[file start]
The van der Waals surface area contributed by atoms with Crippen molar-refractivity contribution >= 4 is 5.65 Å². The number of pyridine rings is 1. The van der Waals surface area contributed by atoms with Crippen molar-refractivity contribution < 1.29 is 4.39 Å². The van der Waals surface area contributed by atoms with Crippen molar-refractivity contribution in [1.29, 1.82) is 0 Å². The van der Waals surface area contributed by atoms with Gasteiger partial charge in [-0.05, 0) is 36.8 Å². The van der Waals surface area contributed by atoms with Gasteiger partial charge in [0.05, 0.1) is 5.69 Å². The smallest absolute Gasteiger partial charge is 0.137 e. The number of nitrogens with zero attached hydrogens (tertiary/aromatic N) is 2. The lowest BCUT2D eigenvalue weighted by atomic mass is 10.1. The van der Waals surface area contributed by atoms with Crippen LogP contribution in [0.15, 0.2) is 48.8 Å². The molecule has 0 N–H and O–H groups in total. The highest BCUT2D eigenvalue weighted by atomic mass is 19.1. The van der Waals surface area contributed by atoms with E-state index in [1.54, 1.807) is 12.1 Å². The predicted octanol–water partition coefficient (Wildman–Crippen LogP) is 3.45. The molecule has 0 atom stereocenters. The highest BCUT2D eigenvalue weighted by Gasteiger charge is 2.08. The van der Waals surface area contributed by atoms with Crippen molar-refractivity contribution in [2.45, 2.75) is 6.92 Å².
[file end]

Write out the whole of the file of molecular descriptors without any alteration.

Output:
The van der Waals surface area contributed by atoms with Crippen molar-refractivity contribution >= 4 is 5.65 Å². The number of pyridine rings is 1. The van der Waals surface area contributed by atoms with Crippen molar-refractivity contribution < 1.29 is 4.39 Å². The van der Waals surface area contributed by atoms with Crippen molar-refractivity contribution in [1.29, 1.82) is 0 Å². The van der Waals surface area contributed by atoms with Gasteiger partial charge in [-0.05, 0) is 36.8 Å². The van der Waals surface area contributed by atoms with Gasteiger partial charge in [0.05, 0.1) is 5.69 Å². The smallest absolute Gasteiger partial charge is 0.137 e. The number of nitrogens with zero attached hydrogens (tertiary/aromatic N) is 2. The lowest BCUT2D eigenvalue weighted by atomic mass is 10.1. The van der Waals surface area contributed by atoms with Crippen LogP contribution in [0.15, 0.2) is 48.8 Å². The molecule has 0 N–H and O–H groups in total. The highest BCUT2D eigenvalue weighted by atomic mass is 19.1. The van der Waals surface area contributed by atoms with E-state index in [1.54, 1.807) is 12.1 Å². The predicted octanol–water partition coefficient (Wildman–Crippen LogP) is 3.45. The molecule has 0 atom stereocenters. The highest BCUT2D eigenvalue weighted by Gasteiger charge is 2.08. The van der Waals surface area contributed by atoms with Crippen molar-refractivity contribution in [2.45, 2.75) is 6.92 Å².